Is someone at Time or HuffPo plagiarizing stories about plagiarism?

Update | Time’s story went up yesterday, the Huffington Post’s this afternoon, so if there’s any plagiarism going on here, it would appear that Time isn’t the culprit.

What say you, HuffPo?

This year, like every year since 1998, a couple of profs at Beloit College have released a “Mindset List” describing the world that the new crop of incoming first-years grew up in. Here’s a few things they left out:

The average first-year college student in the United States this fall was born in 1993. For them…

College presidents have never been expected to stay in their positions for long, and have always had onerous fundraising responsibilities.

Pell Grant funding has always been under attack.

Colleges have always been required to keep public statistics on campus crime, and have always evaded those requirements with impunity.

Grad students have always been boosting enrollment with jokey-sounding course names.

Conservative commentators have always been appalled.

The presence of significant numbers of students of color on campus has always been treated as a new development.

NCAA rules violations have always been a headline-grabbing crisis.

College athletes at high-ranking Division 1 schools have always been pampered and cynically exploited.

The connection between the above two realities has always been the subject of hand-wringing op-eds.

Which have never translated into serious reform.

Tenured professors who came of age in the late sixties have always been exaggerating their own activist exploits, and deriding contemporary student organizing.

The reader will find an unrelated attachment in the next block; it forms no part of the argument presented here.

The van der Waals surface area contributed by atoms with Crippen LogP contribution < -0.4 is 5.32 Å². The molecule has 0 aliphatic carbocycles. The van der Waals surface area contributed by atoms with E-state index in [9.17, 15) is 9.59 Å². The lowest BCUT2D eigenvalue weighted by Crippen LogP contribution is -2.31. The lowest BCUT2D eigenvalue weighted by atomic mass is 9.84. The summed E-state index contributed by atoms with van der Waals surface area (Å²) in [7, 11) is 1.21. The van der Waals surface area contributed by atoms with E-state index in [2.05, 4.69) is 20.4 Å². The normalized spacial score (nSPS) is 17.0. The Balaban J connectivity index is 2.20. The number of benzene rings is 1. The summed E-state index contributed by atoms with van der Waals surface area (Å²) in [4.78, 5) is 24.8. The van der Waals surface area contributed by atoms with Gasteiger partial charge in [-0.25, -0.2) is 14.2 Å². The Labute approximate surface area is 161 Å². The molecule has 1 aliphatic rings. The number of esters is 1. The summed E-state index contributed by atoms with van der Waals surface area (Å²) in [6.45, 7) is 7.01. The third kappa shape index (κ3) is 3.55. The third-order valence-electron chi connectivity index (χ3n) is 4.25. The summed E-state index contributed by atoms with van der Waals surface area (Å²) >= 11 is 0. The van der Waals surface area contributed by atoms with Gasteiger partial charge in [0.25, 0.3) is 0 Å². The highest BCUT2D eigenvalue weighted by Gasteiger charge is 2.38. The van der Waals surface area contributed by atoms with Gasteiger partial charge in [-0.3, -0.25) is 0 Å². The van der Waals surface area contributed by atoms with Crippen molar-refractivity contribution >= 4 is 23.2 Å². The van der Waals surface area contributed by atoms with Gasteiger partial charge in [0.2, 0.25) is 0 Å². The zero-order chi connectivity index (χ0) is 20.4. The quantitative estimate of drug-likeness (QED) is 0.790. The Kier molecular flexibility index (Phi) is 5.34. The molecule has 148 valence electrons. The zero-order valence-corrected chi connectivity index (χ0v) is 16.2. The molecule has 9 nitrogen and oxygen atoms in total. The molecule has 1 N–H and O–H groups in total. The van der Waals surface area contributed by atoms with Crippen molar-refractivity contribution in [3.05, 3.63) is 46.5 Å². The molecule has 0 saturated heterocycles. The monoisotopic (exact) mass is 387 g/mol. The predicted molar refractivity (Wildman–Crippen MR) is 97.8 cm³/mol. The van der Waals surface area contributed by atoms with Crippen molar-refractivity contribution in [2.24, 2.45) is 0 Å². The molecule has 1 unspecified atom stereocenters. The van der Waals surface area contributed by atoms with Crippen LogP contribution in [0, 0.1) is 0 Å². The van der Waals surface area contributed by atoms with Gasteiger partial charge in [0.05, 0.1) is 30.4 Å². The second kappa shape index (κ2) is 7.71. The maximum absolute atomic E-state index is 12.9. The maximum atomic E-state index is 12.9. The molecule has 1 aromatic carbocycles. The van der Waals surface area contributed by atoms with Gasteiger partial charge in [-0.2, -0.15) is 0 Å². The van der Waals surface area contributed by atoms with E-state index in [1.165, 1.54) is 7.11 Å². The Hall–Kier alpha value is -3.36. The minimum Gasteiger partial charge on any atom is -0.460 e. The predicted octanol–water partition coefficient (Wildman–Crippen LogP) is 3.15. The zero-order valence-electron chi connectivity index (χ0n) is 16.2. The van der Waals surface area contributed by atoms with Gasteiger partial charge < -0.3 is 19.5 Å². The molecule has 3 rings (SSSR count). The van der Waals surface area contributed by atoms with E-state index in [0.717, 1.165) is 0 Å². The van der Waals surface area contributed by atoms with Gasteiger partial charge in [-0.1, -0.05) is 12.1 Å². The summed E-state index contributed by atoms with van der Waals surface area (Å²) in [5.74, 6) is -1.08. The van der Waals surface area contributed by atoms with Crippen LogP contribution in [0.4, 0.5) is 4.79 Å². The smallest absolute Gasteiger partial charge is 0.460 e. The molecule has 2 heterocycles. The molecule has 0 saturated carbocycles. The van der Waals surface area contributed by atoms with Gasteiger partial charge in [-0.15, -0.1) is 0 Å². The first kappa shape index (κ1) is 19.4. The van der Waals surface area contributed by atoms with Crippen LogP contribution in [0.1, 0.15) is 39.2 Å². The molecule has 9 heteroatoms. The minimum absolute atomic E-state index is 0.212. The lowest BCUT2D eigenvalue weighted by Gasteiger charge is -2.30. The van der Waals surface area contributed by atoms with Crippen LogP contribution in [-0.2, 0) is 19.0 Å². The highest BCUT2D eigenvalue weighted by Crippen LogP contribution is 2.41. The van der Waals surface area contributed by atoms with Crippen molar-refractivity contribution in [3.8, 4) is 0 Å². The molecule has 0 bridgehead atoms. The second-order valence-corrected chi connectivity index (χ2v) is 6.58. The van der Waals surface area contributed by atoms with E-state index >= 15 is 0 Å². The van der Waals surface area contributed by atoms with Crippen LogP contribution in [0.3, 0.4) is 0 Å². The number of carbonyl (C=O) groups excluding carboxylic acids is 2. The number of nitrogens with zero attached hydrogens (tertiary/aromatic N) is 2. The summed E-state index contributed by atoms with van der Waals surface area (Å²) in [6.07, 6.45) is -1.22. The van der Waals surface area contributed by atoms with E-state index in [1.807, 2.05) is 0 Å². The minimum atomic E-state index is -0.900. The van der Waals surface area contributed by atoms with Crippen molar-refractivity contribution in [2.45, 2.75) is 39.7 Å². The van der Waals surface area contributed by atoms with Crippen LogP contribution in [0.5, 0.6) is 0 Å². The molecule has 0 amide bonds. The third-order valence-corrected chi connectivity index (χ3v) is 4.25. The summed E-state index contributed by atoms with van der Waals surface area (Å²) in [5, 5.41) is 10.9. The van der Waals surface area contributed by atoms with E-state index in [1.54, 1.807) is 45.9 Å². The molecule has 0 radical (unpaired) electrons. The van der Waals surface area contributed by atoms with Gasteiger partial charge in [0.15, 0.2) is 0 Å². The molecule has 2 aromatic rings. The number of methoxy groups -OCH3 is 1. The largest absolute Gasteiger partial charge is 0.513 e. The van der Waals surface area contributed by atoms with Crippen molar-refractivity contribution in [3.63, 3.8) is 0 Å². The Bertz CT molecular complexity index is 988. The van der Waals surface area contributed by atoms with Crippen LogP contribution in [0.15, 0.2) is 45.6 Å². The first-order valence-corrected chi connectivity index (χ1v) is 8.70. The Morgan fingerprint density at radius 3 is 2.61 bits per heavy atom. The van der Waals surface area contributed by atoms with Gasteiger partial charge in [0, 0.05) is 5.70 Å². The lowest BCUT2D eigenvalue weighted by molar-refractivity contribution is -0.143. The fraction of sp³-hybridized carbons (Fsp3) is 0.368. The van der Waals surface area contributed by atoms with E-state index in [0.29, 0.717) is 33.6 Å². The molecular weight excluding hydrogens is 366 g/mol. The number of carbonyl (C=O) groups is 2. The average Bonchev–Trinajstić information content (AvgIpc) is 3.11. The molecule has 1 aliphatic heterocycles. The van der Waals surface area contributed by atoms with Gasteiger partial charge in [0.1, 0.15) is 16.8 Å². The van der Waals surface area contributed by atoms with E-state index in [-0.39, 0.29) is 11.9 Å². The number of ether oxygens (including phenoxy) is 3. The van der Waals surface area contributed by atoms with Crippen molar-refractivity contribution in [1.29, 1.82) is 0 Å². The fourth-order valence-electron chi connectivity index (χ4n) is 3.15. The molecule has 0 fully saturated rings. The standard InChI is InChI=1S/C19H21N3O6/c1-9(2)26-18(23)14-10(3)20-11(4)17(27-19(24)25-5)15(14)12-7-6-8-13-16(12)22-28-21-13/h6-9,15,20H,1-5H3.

The drinking age has always been 21.

Binge drinking by under-21s has always been epidemic.

Returning students have always been a growing campus demographic.

And have always been ignored in lists like this.

Remediation has always been a handy cudgel for enemies of open enrollment.

Middle-aged people who spent their youth desperate for sexual gratification have always been decrying the rise of hook-up culture.

The proportion of state budgets devoted to higher education has always been plummeting.

The extent of rape in the dorms and at frat parties has always been the subject of whispered rumor.

Adjunct hiring has always been growing.

Adjunct pay has always been unsustainable.

Free public higher education has always been a distant memory.

Faculty and administrators have always been inexplicably surprised to discover that the new incoming class is roughly a year younger than the previous one.

Charlie Webster, the state chair of the Maine Republican party, has produced documents claiming to show that over two hundred of the state’s college students have committed fraud by voting in Maine while paying out-of-state tuition.

This is a lie. It’s an evil lie. It’s just … jeez.

Here’s the deal. If you move to Maine for college, you have to pay out-of-state tution your first year. And your second. And your third. And your fourth. And your fifth. You have to pay out-of-state tuition forever, in fact, until you demonstrate that you have “established a Maine domicile for other than educational purposes.”

And as long as you’re attending college full-time, you’ll be “presumed to be in Maine for educational purposes and not to establish a domicile.” Again: Forever.

You can arrive in Maine fresh out of high school, move into your own place, live there 365 days a year. Work there, spend summers there, get married there. Finish your undergraduate degree, go on to grad school. But as long as you’re still a student, you’re “presumed to be in Maine for educational purposes and not to establish a domicile,” and the burden of proof is on you to show otherwise. (“No one factor can be used to establish domicile,” by the way. “All factors and circumstances must be considered on a case-by-case basis.”)